An earlier version of this story incorrectly said Draghi had resigned before he had done so.
Italian assets fell sharply on Thursday on news that Prime Minister Mario Draghi had tendered his resignation, after members of his governing coalition refused to back him in a no-confidence vote.
Traders dumped Italian government bonds, pushing the yield on 10-year paper
up 25 basis points to 3.61%. The yield spread with Germany, a closely watched gauge of stress for Rome’s debt, jumped to 239 basis points, as doubts grew that Italy could fulfill conditions necessary to receive its €200 billion ($204 billion) share of the EU’s coronavirus recovery fund.
The FTSE MIB
equity index shed 2.2% to 20841 as investors also worried that Draghi’s departure would stymie the chances for Italy to deliver economic reforms designed to improve efficiency and long term growth.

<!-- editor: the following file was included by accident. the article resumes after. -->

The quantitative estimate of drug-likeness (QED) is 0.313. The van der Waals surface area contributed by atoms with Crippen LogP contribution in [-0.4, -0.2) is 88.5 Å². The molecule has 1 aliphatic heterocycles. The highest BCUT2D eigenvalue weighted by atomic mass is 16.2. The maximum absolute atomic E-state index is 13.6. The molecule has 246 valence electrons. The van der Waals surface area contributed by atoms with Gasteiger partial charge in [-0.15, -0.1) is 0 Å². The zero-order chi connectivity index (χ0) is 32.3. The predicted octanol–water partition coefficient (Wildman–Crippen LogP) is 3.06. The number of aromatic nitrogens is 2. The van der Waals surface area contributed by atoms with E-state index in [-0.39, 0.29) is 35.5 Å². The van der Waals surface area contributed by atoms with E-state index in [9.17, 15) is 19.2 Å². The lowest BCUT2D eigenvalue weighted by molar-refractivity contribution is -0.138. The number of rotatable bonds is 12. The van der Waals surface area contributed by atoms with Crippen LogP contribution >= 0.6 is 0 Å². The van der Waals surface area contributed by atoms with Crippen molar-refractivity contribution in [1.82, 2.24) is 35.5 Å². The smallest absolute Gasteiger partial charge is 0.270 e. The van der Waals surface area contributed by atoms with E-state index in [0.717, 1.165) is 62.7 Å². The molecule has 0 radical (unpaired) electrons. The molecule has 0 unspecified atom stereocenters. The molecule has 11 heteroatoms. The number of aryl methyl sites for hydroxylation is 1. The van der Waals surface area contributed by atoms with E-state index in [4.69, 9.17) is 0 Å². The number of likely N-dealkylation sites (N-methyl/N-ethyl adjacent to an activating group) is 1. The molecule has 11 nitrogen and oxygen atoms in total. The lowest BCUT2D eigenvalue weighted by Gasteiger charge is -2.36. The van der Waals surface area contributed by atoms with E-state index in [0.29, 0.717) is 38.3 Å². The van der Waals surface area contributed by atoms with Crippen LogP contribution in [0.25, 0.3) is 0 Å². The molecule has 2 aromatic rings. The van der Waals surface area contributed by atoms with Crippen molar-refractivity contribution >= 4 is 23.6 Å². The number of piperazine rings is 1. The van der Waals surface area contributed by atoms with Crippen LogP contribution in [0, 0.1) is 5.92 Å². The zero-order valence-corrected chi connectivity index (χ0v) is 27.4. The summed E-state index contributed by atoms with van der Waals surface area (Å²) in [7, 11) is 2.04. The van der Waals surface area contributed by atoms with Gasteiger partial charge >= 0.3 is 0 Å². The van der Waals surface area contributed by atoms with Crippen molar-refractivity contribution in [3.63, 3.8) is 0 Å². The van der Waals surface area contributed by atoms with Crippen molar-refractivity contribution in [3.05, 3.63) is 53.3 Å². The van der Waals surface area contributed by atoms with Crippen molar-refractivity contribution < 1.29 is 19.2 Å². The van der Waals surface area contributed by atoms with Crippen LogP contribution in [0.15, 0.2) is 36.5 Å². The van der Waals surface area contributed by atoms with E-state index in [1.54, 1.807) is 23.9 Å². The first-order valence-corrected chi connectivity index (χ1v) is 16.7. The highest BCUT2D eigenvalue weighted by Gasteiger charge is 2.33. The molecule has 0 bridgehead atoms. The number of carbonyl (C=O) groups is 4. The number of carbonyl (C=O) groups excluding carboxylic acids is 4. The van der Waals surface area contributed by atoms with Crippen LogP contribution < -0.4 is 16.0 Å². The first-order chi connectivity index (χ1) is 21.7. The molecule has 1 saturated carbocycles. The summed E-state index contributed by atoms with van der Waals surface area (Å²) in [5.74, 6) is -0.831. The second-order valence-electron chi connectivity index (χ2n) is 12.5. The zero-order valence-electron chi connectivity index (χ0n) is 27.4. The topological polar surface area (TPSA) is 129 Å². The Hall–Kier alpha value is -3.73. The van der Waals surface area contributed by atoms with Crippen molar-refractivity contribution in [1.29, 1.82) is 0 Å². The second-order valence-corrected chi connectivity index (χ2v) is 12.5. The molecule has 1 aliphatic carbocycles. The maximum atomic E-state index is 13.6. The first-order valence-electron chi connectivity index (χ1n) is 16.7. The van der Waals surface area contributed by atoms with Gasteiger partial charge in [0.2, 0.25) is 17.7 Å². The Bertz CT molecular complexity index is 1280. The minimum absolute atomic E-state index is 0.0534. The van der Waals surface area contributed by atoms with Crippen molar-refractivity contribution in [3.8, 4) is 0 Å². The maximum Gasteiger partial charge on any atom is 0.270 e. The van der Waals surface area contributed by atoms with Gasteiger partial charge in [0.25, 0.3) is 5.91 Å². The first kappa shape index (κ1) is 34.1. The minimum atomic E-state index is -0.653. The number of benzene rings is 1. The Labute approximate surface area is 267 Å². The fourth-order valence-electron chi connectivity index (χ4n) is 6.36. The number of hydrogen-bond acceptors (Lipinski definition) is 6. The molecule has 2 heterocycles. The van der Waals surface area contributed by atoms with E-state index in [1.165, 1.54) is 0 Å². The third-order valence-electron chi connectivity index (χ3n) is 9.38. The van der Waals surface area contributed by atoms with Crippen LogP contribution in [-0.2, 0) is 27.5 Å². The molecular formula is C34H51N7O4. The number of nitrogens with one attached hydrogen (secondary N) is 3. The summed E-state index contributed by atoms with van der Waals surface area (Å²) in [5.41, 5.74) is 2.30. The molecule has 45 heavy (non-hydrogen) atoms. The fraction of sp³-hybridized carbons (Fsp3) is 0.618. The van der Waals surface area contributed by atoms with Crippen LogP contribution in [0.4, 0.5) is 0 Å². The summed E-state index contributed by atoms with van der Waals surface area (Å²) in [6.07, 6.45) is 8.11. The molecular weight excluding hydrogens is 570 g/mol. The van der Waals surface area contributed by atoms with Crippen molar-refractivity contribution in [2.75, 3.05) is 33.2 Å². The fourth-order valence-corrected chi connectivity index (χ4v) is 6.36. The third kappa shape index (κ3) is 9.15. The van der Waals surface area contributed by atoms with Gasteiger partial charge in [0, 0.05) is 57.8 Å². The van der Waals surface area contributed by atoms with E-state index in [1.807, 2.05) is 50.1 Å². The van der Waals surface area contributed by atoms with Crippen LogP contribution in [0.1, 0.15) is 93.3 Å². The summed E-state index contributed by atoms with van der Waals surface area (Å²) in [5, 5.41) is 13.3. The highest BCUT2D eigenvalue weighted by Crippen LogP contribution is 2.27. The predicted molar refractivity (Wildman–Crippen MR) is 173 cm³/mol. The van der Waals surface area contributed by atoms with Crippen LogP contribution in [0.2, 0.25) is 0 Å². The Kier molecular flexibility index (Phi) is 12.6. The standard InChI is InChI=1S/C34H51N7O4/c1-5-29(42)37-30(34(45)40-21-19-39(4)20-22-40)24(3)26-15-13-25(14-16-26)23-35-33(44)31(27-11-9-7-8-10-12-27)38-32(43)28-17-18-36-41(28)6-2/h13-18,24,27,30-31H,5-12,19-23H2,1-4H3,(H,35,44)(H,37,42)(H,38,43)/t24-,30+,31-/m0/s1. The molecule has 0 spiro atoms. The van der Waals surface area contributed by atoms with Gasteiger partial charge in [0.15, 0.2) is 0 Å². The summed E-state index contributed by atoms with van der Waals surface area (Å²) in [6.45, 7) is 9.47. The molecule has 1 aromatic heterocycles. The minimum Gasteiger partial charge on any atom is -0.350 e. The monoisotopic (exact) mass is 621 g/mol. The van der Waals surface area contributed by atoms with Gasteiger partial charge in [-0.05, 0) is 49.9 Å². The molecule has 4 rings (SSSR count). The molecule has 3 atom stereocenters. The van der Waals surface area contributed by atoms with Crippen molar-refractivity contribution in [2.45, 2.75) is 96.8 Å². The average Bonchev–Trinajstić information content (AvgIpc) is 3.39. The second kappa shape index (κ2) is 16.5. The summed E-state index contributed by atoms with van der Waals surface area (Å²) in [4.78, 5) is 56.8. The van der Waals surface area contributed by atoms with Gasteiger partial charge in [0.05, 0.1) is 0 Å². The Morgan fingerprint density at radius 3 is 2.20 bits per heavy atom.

“The context of economic and geopolitical uncertainty is thus combined with a phase of political turbulence and a risk of lower credibility at the international level,” said Luigi De Bellis, an analyst at Italian brokerage Equita, in a note to clients.
The fresh turmoil for Italy comes ahead of a European Central Bank meeting and policy decision on Thursday.